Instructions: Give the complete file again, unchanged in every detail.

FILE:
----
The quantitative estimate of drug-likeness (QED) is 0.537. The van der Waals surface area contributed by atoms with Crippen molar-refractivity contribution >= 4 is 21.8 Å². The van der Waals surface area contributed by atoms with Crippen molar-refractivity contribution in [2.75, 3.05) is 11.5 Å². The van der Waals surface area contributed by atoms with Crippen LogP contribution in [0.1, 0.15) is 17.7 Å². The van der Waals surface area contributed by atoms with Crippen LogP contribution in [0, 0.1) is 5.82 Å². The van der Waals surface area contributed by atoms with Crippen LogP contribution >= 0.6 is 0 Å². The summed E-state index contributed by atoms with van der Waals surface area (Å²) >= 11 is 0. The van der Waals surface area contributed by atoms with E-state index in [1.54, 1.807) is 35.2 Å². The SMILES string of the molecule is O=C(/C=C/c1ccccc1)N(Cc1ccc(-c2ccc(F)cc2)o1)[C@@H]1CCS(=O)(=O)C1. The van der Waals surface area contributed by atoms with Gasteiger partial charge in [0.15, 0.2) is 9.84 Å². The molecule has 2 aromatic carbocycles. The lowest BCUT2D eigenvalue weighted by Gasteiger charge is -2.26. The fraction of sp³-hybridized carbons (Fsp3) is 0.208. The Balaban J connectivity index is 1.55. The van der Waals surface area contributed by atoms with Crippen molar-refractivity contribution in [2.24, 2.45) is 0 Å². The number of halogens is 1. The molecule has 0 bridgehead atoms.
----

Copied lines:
The quantitative estimate of drug-likeness (QED) is 0.537. The van der Waals surface area contributed by atoms with Crippen molar-refractivity contribution >= 4 is 21.8 Å². The van der Waals surface area contributed by atoms with Crippen molar-refractivity contribution in [2.75, 3.05) is 11.5 Å². The van der Waals surface area contributed by atoms with Crippen LogP contribution in [0.1, 0.15) is 17.7 Å². The van der Waals surface area contributed by atoms with Crippen LogP contribution in [0, 0.1) is 5.82 Å². The van der Waals surface area contributed by atoms with Crippen LogP contribution >= 0.6 is 0 Å². The summed E-state index contributed by atoms with van der Waals surface area (Å²) >= 11 is 0. The van der Waals surface area contributed by atoms with E-state index in [1.54, 1.807) is 35.2 Å². The SMILES string of the molecule is O=C(/C=C/c1ccccc1)N(Cc1ccc(-c2ccc(F)cc2)o1)[C@@H]1CCS(=O)(=O)C1. The van der Waals surface area contributed by atoms with Gasteiger partial charge in [0.15, 0.2) is 9.84 Å². The molecule has 2 aromatic carbocycles. The lowest BCUT2D eigenvalue weighted by Gasteiger charge is -2.26. The fraction of sp³-hybridized carbons (Fsp3) is 0.208. The Balaban J connectivity index is 1.55. The van der Waals surface area contributed by atoms with Crippen molar-refractivity contribution in [2.24, 2.45) is 0 Å². The number of halogens is 1. The molecule has 0 bridgehead atoms.